Naperville will be home to one of three Montessori-inspired Little Kitchen Academy cooking schools for kids opening in Illinois.
Located in Vancouver, Canada, the school provides children ages 3 through high school with an environment in which they learn how to use kitchen appliances safely, make better food choices and, perhaps most importantly, for parents to clean up after themselves.
Brian Curin, co-founder/co-CEO and president of Little Kitchen Academy, said the environment is critically and mindfully designed to allow a child to thrive and follow the path to independence.
“It could just learn how to crack an egg properly, how to disinfect surfaces and wash your hands properly, or about sustainability and the circular economy because we almost exclusively just produce compost and recycle with no waste,” he said.
The idea behind the Academy’s “Scratch to Consumer” philosophy came from Curin’s wife, Felicity, the company’s co-founder and co-CEO.
“She has the Montessori background and the culinary background and wanted to marry the two loves and passions,” said Curin.
As parents of three daughters, the Curins often invited their children’s friends over for dinner.
“They were picky eaters or picky eaters, and the parents were like, ‘We don’t eat vegetables,’ or whatever,” Curin said.
What the Curins realized was that when people grow their own food, cook their own meals, have choices and options, and understand where their food comes from, all that choiceness goes away.
Little Kitchen Academy strives to select fresh foods that are local, seasonal, contain more nutrients, lead to a healthier lifestyle and are actually less expensive, he said.
The locations in Naperville, Plainfield and Chicago are being rolled out in stages by franchise partner Randall Barba, owner of Goldfish Swim Schools in Naperville and North Plainfield and two other states.
There are plans to open the culinary academy alongside Plainfield Swim School while he searches for a spot in Naperville and Chicago.
Naperville was an obvious choice, Barba said, because it’s very family-oriented and kid-centric.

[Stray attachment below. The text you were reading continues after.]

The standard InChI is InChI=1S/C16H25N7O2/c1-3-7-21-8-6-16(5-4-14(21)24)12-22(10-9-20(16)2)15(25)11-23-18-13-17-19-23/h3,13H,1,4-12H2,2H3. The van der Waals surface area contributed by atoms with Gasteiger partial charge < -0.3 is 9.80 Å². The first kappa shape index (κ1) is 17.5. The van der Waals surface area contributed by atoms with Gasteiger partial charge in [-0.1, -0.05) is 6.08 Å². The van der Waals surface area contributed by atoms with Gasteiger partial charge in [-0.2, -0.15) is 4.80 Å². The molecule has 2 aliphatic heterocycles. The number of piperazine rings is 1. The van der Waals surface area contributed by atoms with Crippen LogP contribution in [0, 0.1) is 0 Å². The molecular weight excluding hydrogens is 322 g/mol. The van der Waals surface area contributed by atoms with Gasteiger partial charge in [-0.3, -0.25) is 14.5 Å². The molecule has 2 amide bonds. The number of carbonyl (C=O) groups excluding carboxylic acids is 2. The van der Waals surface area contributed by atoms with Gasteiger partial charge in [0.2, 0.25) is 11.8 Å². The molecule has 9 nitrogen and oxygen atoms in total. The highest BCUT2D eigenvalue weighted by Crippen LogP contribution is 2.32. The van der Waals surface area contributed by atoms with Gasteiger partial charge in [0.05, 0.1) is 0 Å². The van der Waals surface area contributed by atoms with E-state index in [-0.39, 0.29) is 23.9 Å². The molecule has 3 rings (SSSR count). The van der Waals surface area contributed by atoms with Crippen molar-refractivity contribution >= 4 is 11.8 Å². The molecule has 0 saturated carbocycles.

He’s drawn to companies that teach life skills, he said.
“I love the idea that after they’ve learned everything,[kids]can cook and then eat their end product,” Barba said. “I think this is a great opportunity to educate children, educate them and introduce them to cooking and self-sufficiency.”
Sessions for the three-hour courses run throughout the year and are organized by age group – 3 to 5, 6 to 8, 9 to 12 and 13 and over. Up to 10 students are supervised by three teachers per class.
Regardless of age, classes begin with children donning a chef’s coat and learning to wash their hands properly before working through the day’s recipe by collecting, washing and preparing ingredients.
Classes apply age-appropriate math and science skills in real-world settings.
The curriculum for ages 3-5 focuses on strengthening gross motor skills and developing and refining fine motor skills, as well as discovering different ways to make fruit and vegetables more engaging.
Younger children also build communication skills by describing what they like and don’t like. Instead of making a blanket statement like “I don’t like tomatoes,” children can say, “I like tomatoes when they’re seasoned.”
For students aged 6 to 8, it is all about imagination and abstraction, e.g. For example, finding different ways to make their food taste better.
You’ll also be exposed to real-life fractures and splits when slicing up a whole pepper, and the science of where food comes from and how it benefits the body.
With 9-12 year olds who are aware of their social environment, the sessions stimulate conversations about different dietary beliefs and needs, recycling and composting practices, and local and organic diets.
You are also encouraged to think about tweaking recipes.
LKA Late Nights was created for teens as a place to meet up with friends, snap photos for social media and leave with renewed confidence and skills in the kitchen.
Classes teach teens about nutrition and how their choices impact the environment and planet, so families can feel comfortable sending their teens on their next adventure with the opportunity to eat healthy ingredients.
Since opening to students in 2019, the academy has had a repeat rate of more than 30%, according to Curin.
Students who come to class come every week, he said, “so that it becomes part of their regular daily activities, just like soccer, taekwondo, dancing or whatever it might be.”
In addition to offering its own courses, the academy works with public and private schools, daycare centers, Montessori schools and home school communities to improve their curricula, Curin said.
Similar to a field trip, schools send students four weeks in a row to learn valuable and practical skills once a week as part of the core curriculum or enrichment, he said.
Week-long sessions are also scheduled in summer, winter, and spring when school calendars allow, allowing time for more complex recipes that students can build on day-to-day.
Curin said the reaction from adults is often “I wish I had this growing up” or “I wish my kitchen could look like this.”
That leads to one of the two biggest questions Curin hears: Can adults take the course?
The answer is no, as is the answer to the other question – whether the academy hosts birthday parties.